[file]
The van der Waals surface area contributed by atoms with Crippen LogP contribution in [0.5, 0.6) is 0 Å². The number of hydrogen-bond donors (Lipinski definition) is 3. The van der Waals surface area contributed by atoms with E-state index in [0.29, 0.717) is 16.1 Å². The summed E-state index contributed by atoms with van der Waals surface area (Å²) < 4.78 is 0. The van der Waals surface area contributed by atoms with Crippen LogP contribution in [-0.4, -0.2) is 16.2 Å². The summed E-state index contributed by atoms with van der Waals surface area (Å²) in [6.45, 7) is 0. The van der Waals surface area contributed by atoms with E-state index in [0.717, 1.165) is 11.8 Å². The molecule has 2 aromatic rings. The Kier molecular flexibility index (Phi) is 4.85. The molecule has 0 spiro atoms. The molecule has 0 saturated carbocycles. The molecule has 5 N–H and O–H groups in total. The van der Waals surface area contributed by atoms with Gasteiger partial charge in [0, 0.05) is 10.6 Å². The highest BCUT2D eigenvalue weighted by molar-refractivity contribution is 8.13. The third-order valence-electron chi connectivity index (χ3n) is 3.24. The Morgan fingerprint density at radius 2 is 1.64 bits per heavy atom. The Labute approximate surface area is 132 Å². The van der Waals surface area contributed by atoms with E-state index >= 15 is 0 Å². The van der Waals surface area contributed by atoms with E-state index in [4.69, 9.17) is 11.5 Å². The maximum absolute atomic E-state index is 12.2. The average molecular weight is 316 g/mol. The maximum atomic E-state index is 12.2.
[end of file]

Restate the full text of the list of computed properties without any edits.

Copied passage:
The van der Waals surface area contributed by atoms with Crippen LogP contribution in [0.5, 0.6) is 0 Å². The number of hydrogen-bond donors (Lipinski definition) is 3. The van der Waals surface area contributed by atoms with E-state index in [0.29, 0.717) is 16.1 Å². The summed E-state index contributed by atoms with van der Waals surface area (Å²) < 4.78 is 0. The van der Waals surface area contributed by atoms with Crippen LogP contribution in [-0.4, -0.2) is 16.2 Å². The summed E-state index contributed by atoms with van der Waals surface area (Å²) in [6.45, 7) is 0. The van der Waals surface area contributed by atoms with E-state index in [0.717, 1.165) is 11.8 Å². The molecule has 2 aromatic rings. The Kier molecular flexibility index (Phi) is 4.85. The molecule has 0 spiro atoms. The molecule has 0 saturated carbocycles. The molecule has 5 N–H and O–H groups in total. The van der Waals surface area contributed by atoms with Gasteiger partial charge in [0, 0.05) is 10.6 Å². The highest BCUT2D eigenvalue weighted by molar-refractivity contribution is 8.13. The third-order valence-electron chi connectivity index (χ3n) is 3.24. The Morgan fingerprint density at radius 2 is 1.64 bits per heavy atom. The Labute approximate surface area is 132 Å². The van der Waals surface area contributed by atoms with E-state index >= 15 is 0 Å². The van der Waals surface area contributed by atoms with E-state index in [4.69, 9.17) is 11.5 Å². The maximum absolute atomic E-state index is 12.2. The average molecular weight is 316 g/mol. The maximum atomic E-state index is 12.2.